You could not ask for better weather to ride than right now in Georgia. Spring has sprung and unfortunately between my work hours, riding hours have been few, and it looks like they’re going to be fewer for a while.
I haven’t been writing on this blog because life has been clipping along at a pretty fast pace. But, hey, I’ve got a little time this afternoon, so let’s catch up.
On Saturday, March 25th I was out running a few errands. I found myself heading toward the local Indian motorcycle dealership to drool over the bikes and ask if they had any discount tickets to the motorcycle flat track races at Dixie Speedway later that night. I turned onto a two lane highway and traffic was unusually thick, even by local standards. It was stop and go, stop and go, stop and go. The car in front of me stopped. I stopped. The car behind me was still on “go.”
As I looked up from the asphalt trying to feel my fingers and toes and evaluate what just happened, I heard a voice from the lady driving the vehicle that just hit me. “I was putting down my window!” Apparently Cadillacs have a unique window system that requires the driver to use both eyes before adjusting. She continued, “This is my second accident in the last few weeks.” Strangely, this information didn’t make me feel any better.
After finishing a few moment of self-evaluation I was ready to start some movement and see how sitting up would feel. But by that time a small crowd had gathered and expressed a distinctly strident opinion that I should not move until the medics got there. Two in the crowd claimed to be nurses. One in the crowd was a biker. They all voted and agreed to keep me on the ground by relating stories of the horrible effects suffered by friends of friends who now were completely paralyzed and in savage pain because they moved too soon after a minor accident. Reluctantly, I stayed down and tried to determine if any important fluids were leaving my body without permission.
As I was lying on the ground discussing with the people standing over me my own ability to move, I really couldn’t survey the scene completely. I think I missed a lot of the action. The lady that caused the accident apparently melted into a puddle nearby. I never saw her again. My bike had travelled far enough forward from the impact to hit the car in front of me. The two people from that car suffered minor damage to their bumper and were amazingly supportive. From my vantage point, I couldn’t really get a good view of my bike, so I had to ask the most important question. “How’s my bike?”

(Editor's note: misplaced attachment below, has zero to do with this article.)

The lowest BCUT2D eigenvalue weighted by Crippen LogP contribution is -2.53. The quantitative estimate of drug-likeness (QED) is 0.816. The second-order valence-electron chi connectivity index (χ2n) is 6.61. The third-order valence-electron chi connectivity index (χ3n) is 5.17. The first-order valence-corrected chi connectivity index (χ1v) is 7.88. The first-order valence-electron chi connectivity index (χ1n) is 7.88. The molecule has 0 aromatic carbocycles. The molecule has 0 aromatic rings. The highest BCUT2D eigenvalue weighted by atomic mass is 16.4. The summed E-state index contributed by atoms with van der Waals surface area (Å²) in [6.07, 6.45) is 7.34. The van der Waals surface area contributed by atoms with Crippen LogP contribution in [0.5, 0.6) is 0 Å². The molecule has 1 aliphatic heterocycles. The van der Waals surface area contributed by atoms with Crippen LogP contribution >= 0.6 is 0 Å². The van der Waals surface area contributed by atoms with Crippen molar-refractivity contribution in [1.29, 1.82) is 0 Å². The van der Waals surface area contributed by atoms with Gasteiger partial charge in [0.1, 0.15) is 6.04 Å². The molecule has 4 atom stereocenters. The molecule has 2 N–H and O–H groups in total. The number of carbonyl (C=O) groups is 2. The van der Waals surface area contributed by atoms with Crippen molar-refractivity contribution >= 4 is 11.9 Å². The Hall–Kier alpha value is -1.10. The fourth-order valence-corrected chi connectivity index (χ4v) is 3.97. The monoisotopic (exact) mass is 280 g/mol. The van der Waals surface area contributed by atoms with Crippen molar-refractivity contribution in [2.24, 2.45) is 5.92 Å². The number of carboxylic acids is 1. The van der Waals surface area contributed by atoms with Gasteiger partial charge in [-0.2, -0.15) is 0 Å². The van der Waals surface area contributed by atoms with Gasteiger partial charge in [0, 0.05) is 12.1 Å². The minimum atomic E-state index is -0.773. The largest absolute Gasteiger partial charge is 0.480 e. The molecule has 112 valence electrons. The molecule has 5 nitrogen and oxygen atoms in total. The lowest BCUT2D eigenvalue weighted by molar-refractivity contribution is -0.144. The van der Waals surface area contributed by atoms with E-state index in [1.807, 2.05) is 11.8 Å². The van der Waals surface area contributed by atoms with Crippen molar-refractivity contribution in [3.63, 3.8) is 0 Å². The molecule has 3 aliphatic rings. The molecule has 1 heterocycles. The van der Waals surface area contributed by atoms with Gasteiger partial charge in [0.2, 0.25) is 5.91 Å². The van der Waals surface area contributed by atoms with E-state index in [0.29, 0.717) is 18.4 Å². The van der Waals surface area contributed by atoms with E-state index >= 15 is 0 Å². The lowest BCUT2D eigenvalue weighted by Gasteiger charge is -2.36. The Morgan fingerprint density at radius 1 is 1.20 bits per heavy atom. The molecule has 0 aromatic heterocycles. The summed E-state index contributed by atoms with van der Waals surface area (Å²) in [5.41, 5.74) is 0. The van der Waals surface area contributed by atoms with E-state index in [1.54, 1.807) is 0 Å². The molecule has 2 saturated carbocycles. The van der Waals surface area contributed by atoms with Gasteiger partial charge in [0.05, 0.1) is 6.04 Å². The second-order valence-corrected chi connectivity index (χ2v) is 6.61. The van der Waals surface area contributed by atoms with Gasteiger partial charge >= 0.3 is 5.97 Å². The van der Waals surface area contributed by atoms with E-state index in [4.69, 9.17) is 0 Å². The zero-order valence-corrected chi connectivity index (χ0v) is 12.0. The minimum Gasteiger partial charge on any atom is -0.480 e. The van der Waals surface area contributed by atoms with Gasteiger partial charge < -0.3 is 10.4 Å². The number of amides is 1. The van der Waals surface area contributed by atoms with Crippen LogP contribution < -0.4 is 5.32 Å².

Now, there are bikers, and cagers and the difference was immediately apparent.
ME – “How’s my bike?”
CAGERS – “Oh, it’s not too bad at all.”
THE BIKER – “Dude…”
ME – “Really?”
THE BIKER – “Yeah.”
I knew it was a mess.
Eventually, the medics got there, sirens, lights, and all. We squeezed hands, followed moving fingers, and talked convivially about a free ride to the emergency room. They gave me a hand up, helped me remove my helmet, and I kindly refused their offer for a ride, promising instead to take the trip with my wife as soon as she got there. They left, and I began discussions with the police and a local wrecker service.
Oh, yeah. I needed to call my wonderful bride. I have to be honest, I was not looking forward to her reaction. Had I just taken my last ride? Well, I still don’t know why she agreed to marry me nearly a quarter century ago, and I’m completely at a loss to explain why she’s stuck by me all that time, but her reactions have never failed to surprise me. She was as calm and controlled as a combat veteran going to the grocery store. I love her so.
After I learned I could stand, I also learned that I was sore, and swollen, and stiff. I kept walking, with a fine John Wayne limp, so I wouldn’t lock up too much later. We saw my bike loaded onto a flatbed, and we drove off to the emergency room to get a few pictures of my insides.
She was 800 pounds give or take. She had custom pull backs, custom fuel controller, home made custom air covers, Corbin seat, high flow air filters, and few other odds and ends that made me happy to log the miles. She saw me through Sturgis, and Yellowstone, and trips with my girls. She took me home to West Virginia, and only once failed to bring me back to my home (through no fault of her own). Goodbye old friend. Even though you were only a machine, I am sure you helped make me a better man.
Now, I’m not saying that it was a sign from above, but at the emergency room my doctor was… an INDIAN! Although I never found out what tribe Dr. Patel was from, I’m still fairly sure the almighty was giving me a direction for my next bike.
So, nothing broken. Still a bit sore. A few bruises. All my safety gear did exactly what it was supposed to do. It’s why I wear the boots, gloves, helmet, and Kevlar jeans all the time. In twelve years of riding, it was my first real life test for all of it, and I hope the last.
So that’s the situation today, as I sit on my back contemplating the hole in my garage with a glass of wine, and a cigar. I’m waiting to hear the next step from the insurance company. There is no argument of who is “at fault.” The adjuster that saw my bike hinted that it was a total loss.
I think I just heard a bike going by and I’m jealous. I wonder if it was an Indian?